January 16, 2012 1 Comment
According to a recent article in New Scientist magazine, physicists “can’t avoid a creation event.” (sorry, you have to be a subscriber to read the full article.) It boils down to the need to show that the universe could have been eternal into the past. Not eternal and there needs to be a creator. Even uber-atheist Stephen Hawking acknowledges that a beginning to the universe would be “a point of creation… where science broke down. One would have to appeal to religion and the hand of God.”
Apparently, there are three established theories for how to get around the idea of a creator of the big bang. But cosmologist Alexander Vilenkin demonstrated last week how all of those theories now necessitate a beginning:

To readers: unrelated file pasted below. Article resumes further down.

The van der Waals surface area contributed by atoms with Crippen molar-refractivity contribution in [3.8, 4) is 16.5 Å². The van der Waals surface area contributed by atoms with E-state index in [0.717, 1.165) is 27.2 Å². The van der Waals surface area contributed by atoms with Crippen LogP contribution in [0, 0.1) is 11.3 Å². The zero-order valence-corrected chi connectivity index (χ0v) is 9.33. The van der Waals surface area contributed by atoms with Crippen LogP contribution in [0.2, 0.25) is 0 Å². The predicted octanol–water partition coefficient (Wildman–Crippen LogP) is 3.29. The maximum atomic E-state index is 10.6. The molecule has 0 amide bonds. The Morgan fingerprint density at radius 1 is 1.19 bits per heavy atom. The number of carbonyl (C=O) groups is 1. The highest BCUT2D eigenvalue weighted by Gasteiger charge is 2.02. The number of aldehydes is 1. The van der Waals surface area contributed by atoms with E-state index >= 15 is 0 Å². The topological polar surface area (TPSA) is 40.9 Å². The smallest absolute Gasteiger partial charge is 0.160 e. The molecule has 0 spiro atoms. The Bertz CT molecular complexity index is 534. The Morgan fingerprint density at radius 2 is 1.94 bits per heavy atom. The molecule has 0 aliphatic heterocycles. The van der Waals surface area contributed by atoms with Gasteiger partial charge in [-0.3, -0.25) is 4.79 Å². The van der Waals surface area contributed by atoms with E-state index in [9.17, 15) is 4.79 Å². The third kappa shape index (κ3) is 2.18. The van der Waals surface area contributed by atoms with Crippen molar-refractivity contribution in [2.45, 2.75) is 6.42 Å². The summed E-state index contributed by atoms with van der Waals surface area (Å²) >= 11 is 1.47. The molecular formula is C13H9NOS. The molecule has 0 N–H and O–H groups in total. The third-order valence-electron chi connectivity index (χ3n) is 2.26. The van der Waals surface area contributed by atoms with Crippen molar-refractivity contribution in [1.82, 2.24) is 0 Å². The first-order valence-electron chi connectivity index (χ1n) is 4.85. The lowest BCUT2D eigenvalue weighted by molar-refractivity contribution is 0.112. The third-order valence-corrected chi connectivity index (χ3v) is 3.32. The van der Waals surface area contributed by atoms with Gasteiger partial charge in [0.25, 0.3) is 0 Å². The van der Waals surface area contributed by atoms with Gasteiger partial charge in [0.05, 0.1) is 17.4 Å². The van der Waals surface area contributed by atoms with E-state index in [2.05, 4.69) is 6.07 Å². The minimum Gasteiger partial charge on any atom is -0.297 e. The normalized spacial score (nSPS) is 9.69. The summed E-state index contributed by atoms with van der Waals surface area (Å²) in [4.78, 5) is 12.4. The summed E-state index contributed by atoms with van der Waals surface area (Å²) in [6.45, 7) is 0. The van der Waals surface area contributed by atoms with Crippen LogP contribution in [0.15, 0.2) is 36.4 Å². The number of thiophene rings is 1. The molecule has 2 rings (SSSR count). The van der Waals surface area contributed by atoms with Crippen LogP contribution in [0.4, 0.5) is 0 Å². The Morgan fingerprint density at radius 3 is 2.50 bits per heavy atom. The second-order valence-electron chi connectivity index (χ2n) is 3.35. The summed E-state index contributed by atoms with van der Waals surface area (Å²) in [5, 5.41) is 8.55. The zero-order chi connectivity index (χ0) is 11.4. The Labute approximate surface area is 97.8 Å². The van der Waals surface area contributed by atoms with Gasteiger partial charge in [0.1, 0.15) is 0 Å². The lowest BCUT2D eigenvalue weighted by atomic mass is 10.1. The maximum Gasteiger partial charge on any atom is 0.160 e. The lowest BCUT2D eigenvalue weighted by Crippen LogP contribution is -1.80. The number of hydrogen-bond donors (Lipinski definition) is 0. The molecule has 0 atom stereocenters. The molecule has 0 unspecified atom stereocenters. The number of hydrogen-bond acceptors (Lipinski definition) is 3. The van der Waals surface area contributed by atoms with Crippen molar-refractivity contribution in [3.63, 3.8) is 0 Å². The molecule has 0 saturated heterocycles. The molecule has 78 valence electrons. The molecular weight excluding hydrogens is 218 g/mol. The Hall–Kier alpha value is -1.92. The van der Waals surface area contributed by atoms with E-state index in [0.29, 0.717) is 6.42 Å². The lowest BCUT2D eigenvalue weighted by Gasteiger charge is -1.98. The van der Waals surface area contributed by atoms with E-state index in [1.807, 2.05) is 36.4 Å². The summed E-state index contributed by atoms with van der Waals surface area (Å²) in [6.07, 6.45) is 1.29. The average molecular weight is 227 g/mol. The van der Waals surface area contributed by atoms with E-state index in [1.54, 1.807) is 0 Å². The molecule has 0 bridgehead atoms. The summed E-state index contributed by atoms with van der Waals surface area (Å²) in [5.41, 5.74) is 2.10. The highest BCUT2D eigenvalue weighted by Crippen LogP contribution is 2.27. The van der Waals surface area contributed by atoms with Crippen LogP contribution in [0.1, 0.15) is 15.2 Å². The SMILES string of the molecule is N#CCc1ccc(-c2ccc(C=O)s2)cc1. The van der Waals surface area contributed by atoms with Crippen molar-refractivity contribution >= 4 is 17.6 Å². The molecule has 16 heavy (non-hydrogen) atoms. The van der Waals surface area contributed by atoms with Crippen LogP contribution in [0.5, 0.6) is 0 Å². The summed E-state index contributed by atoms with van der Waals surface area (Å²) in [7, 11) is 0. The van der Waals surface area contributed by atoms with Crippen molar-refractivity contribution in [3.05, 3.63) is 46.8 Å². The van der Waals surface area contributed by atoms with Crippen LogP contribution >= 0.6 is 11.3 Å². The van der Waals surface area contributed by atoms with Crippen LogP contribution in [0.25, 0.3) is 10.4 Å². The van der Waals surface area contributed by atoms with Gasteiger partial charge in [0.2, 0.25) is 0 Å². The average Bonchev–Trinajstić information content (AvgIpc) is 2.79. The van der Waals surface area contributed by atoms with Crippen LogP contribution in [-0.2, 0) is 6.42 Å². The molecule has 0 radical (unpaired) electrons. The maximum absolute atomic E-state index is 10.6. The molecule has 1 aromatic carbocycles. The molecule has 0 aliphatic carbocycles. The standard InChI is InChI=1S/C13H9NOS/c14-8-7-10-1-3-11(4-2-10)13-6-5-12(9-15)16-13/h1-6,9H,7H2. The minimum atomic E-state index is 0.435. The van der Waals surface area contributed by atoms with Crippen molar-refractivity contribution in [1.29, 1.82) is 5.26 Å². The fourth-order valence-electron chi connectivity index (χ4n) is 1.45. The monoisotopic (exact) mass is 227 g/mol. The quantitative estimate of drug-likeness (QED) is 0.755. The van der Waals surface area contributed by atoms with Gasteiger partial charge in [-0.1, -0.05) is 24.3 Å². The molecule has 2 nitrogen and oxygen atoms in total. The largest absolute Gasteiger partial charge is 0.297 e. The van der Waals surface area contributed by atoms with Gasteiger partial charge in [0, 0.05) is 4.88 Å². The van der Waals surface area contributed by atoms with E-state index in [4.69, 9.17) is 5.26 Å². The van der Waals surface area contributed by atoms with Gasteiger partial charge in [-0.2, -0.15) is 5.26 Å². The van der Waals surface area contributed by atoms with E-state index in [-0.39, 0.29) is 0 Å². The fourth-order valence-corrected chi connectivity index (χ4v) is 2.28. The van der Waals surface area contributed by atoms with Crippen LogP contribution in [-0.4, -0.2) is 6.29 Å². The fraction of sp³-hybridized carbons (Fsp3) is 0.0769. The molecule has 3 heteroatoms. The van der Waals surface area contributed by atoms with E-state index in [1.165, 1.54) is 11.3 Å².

1. The leading idea has been the possibility that the universe has been eternally expanding (inflating). Recent analysis, however, shows that inflation has a lower limit preventing it from being eternal in the past.
2. Another possibility was the cyclic model, but Vilenkin has shot a hole in that one as well, courtesy of the second law of thermodynamics. Either every cycle would have to be more disordered, in which case after an infinite number of cycles, our current cycle should be heat death (it isn’t), or the universe would have to be getting bigger with each cycle, implying a creation event at some cycle in the past.
3. The final hope for the atheistic point of view was a lesser known proposal called the cosmic egg. But Vilenkin showed last year that this could not have existed eternally due to quantum instabilities.
Is science slowly coming to terms with the idea of an intelligent designer of the universe? The evidence is overwhelming and Occam’s Razor points to a designer, yet science clings to the anti-ID point of view as if it is a religion.